By: Lucas Polack
September 20, 2021
Just before the summer came to an eclipse, Lorde released her third studio album, “Solar Power.” Coming more than four years after her teen drama-palooza masterpiece, “Melodrama,” this new earthy chapter for New Zealand’s pride and joy left many wondering what happened to the Lorde they once knew.
It was a pretty radical reinvention, after all. Lorde had been through a lot in the years preceding: she did a world tour, garnered a boatload of critical acclaim, took a hiatus in Antarctica and, tragically, lost her beloved dog Pearl to heart complications. “Grief is a really transformative force,” she said to The Guardian in June.
Her latest era divorced many tendencies that she was best known for, such as the sparse but bold electro-pop that runs from “Tennis Courts” to “Perfect Places” and her penchant for capturing the spark of locking eyes across a room as well as the text that makes your stomach capsize. “Solar Power” Lorde, only 24, is older, wiser and no longer interested in being the center of cool.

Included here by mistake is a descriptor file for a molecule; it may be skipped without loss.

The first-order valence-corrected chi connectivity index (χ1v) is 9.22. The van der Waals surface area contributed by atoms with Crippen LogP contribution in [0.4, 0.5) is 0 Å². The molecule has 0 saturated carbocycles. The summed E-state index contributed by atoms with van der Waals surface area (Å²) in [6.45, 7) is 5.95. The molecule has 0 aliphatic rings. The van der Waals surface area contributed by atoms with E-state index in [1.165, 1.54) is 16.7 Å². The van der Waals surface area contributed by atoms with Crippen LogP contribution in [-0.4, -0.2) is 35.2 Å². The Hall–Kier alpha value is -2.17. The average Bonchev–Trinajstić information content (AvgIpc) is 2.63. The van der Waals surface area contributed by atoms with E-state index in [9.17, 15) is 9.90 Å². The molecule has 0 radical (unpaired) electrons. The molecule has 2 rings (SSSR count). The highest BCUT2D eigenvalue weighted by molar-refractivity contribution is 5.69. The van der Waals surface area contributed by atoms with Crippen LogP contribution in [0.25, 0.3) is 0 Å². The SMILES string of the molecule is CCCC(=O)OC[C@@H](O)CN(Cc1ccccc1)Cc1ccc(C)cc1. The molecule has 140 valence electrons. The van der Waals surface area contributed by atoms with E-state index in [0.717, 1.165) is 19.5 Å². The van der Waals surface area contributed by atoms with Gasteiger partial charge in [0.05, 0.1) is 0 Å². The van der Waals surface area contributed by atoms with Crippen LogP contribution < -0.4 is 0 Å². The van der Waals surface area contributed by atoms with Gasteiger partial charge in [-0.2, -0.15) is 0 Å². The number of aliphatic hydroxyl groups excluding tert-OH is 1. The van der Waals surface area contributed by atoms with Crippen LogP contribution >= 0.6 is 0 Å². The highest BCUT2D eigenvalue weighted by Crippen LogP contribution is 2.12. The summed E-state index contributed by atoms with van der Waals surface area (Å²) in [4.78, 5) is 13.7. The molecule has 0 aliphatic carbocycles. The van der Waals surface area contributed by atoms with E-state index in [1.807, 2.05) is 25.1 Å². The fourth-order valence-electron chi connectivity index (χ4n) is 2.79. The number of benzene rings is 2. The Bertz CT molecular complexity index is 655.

But this is still Lorde, of course; she probably eats cool for breakfast. “Solar Power” offers an alternate style — not just of her music but of living. There are no smartphones, but there is legendary studio drummer Matt Chamberlain, who fills the album with crackling and invigorating percussion. She’s not ordering different drinks at the same bar, she’s “dancing with my girls, only having two drinks and leaving.” According to “Solar Power,” the coolest thing you can do is start a communal garden.
“Solar Power” is Lorde’s mature album. For many artists in that stage, mature is synonymous with sophisticated, but Lorde elects for an exercise in simplicity with this record.